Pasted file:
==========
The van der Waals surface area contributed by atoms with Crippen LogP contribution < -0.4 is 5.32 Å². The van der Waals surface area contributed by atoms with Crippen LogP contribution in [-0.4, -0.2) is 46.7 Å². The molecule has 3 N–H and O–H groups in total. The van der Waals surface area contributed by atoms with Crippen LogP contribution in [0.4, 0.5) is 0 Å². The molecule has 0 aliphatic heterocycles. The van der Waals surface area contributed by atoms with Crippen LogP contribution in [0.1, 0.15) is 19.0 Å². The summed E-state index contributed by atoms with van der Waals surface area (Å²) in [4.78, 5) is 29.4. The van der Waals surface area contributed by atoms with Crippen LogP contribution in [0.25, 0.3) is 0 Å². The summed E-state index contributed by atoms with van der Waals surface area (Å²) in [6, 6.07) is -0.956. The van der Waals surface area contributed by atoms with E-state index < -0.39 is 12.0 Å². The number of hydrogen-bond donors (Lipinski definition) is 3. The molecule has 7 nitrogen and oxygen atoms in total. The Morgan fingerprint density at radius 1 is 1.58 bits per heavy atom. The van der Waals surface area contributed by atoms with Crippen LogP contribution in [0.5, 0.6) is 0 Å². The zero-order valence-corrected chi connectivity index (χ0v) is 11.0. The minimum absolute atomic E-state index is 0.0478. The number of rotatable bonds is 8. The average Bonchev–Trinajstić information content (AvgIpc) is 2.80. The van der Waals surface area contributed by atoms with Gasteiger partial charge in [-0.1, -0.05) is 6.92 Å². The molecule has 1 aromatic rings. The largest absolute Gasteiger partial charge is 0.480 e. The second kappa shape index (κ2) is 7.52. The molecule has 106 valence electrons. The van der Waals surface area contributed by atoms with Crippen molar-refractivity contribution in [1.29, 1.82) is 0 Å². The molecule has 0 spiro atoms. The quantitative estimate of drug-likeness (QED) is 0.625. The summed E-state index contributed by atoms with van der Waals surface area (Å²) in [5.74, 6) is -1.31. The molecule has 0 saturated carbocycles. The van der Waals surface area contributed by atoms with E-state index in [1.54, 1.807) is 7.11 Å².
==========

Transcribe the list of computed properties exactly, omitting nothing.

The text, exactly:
The van der Waals surface area contributed by atoms with Crippen LogP contribution < -0.4 is 5.32 Å². The van der Waals surface area contributed by atoms with Crippen LogP contribution in [-0.4, -0.2) is 46.7 Å². The molecule has 3 N–H and O–H groups in total. The van der Waals surface area contributed by atoms with Crippen LogP contribution in [0.4, 0.5) is 0 Å². The molecule has 0 aliphatic heterocycles. The van der Waals surface area contributed by atoms with Crippen LogP contribution in [0.1, 0.15) is 19.0 Å². The summed E-state index contributed by atoms with van der Waals surface area (Å²) in [4.78, 5) is 29.4. The van der Waals surface area contributed by atoms with Crippen LogP contribution in [0.25, 0.3) is 0 Å². The summed E-state index contributed by atoms with van der Waals surface area (Å²) in [6, 6.07) is -0.956. The van der Waals surface area contributed by atoms with E-state index < -0.39 is 12.0 Å². The number of hydrogen-bond donors (Lipinski definition) is 3. The molecule has 7 nitrogen and oxygen atoms in total. The Morgan fingerprint density at radius 1 is 1.58 bits per heavy atom. The van der Waals surface area contributed by atoms with Crippen LogP contribution in [0.5, 0.6) is 0 Å². The zero-order valence-corrected chi connectivity index (χ0v) is 11.0. The minimum absolute atomic E-state index is 0.0478. The number of rotatable bonds is 8. The average Bonchev–Trinajstić information content (AvgIpc) is 2.80. The van der Waals surface area contributed by atoms with Gasteiger partial charge in [-0.1, -0.05) is 6.92 Å². The molecule has 1 aromatic rings. The largest absolute Gasteiger partial charge is 0.480 e. The second kappa shape index (κ2) is 7.52. The molecule has 106 valence electrons. The van der Waals surface area contributed by atoms with Crippen molar-refractivity contribution in [1.29, 1.82) is 0 Å². The molecule has 0 spiro atoms. The quantitative estimate of drug-likeness (QED) is 0.625. The summed E-state index contributed by atoms with van der Waals surface area (Å²) in [5.74, 6) is -1.31. The molecule has 0 saturated carbocycles. The van der Waals surface area contributed by atoms with E-state index in [1.54, 1.807) is 7.11 Å².